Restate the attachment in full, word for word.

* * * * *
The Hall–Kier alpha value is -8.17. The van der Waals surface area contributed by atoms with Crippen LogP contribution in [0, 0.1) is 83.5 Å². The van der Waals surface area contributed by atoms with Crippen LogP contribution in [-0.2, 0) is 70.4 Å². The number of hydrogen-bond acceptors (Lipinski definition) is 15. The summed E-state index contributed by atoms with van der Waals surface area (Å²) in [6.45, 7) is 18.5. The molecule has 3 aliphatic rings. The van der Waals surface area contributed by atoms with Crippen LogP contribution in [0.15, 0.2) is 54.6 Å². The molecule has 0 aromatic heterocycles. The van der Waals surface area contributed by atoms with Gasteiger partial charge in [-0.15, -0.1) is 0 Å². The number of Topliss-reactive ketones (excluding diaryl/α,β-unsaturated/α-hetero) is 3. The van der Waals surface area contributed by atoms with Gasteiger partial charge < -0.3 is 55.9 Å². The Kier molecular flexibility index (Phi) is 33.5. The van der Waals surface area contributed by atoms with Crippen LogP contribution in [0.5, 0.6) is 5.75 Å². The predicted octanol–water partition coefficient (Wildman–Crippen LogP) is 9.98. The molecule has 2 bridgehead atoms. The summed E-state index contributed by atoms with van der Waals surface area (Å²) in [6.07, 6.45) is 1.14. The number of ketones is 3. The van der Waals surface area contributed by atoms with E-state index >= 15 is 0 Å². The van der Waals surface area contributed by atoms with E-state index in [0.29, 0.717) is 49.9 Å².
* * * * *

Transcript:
The Hall–Kier alpha value is -8.17. The van der Waals surface area contributed by atoms with Crippen LogP contribution in [0, 0.1) is 83.5 Å². The van der Waals surface area contributed by atoms with Crippen LogP contribution in [-0.2, 0) is 70.4 Å². The number of hydrogen-bond acceptors (Lipinski definition) is 15. The summed E-state index contributed by atoms with van der Waals surface area (Å²) in [6.45, 7) is 18.5. The molecule has 3 aliphatic rings. The van der Waals surface area contributed by atoms with Crippen LogP contribution in [0.15, 0.2) is 54.6 Å². The molecule has 0 aromatic heterocycles. The van der Waals surface area contributed by atoms with Gasteiger partial charge in [-0.15, -0.1) is 0 Å². The number of Topliss-reactive ketones (excluding diaryl/α,β-unsaturated/α-hetero) is 3. The van der Waals surface area contributed by atoms with Gasteiger partial charge < -0.3 is 55.9 Å². The Kier molecular flexibility index (Phi) is 33.5. The van der Waals surface area contributed by atoms with Crippen LogP contribution in [0.5, 0.6) is 5.75 Å². The predicted octanol–water partition coefficient (Wildman–Crippen LogP) is 9.98. The molecule has 2 bridgehead atoms. The summed E-state index contributed by atoms with van der Waals surface area (Å²) in [6.07, 6.45) is 1.14. The number of ketones is 3. The van der Waals surface area contributed by atoms with E-state index >= 15 is 0 Å². The van der Waals surface area contributed by atoms with E-state index in [0.29, 0.717) is 49.9 Å².